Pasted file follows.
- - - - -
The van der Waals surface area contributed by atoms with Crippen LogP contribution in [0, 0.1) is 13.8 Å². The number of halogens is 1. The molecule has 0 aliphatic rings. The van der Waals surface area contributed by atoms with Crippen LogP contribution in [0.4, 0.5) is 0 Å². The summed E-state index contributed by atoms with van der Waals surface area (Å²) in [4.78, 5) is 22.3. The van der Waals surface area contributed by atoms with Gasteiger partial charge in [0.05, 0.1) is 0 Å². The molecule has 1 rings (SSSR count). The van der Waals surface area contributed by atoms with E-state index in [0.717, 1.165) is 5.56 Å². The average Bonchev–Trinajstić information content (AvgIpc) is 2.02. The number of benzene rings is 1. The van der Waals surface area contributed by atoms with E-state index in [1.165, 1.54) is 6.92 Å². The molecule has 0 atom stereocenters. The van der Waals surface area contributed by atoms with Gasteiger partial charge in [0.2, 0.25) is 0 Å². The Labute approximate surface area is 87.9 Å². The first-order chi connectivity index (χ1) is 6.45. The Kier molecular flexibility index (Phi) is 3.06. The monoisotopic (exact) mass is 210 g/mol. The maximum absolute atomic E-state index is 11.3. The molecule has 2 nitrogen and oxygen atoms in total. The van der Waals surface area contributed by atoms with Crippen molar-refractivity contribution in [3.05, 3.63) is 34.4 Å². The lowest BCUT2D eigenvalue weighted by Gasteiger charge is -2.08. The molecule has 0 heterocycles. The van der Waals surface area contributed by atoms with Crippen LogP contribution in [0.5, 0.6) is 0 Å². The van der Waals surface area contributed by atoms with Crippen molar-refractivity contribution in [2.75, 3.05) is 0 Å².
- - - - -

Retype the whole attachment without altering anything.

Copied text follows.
The van der Waals surface area contributed by atoms with Crippen LogP contribution in [0, 0.1) is 13.8 Å². The number of halogens is 1. The molecule has 0 aliphatic rings. The van der Waals surface area contributed by atoms with Crippen LogP contribution in [0.4, 0.5) is 0 Å². The summed E-state index contributed by atoms with van der Waals surface area (Å²) in [4.78, 5) is 22.3. The van der Waals surface area contributed by atoms with Gasteiger partial charge in [0.05, 0.1) is 0 Å². The molecule has 1 rings (SSSR count). The van der Waals surface area contributed by atoms with E-state index in [0.717, 1.165) is 5.56 Å². The average Bonchev–Trinajstić information content (AvgIpc) is 2.02. The number of benzene rings is 1. The van der Waals surface area contributed by atoms with E-state index in [1.165, 1.54) is 6.92 Å². The molecule has 0 atom stereocenters. The van der Waals surface area contributed by atoms with Gasteiger partial charge in [0.2, 0.25) is 0 Å². The Labute approximate surface area is 87.9 Å². The first-order chi connectivity index (χ1) is 6.45. The Kier molecular flexibility index (Phi) is 3.06. The monoisotopic (exact) mass is 210 g/mol. The maximum absolute atomic E-state index is 11.3. The molecule has 2 nitrogen and oxygen atoms in total. The van der Waals surface area contributed by atoms with Crippen molar-refractivity contribution in [3.05, 3.63) is 34.4 Å². The lowest BCUT2D eigenvalue weighted by Gasteiger charge is -2.08. The molecule has 0 heterocycles. The van der Waals surface area contributed by atoms with Crippen LogP contribution in [0.5, 0.6) is 0 Å². The van der Waals surface area contributed by atoms with Crippen molar-refractivity contribution in [2.75, 3.05) is 0 Å².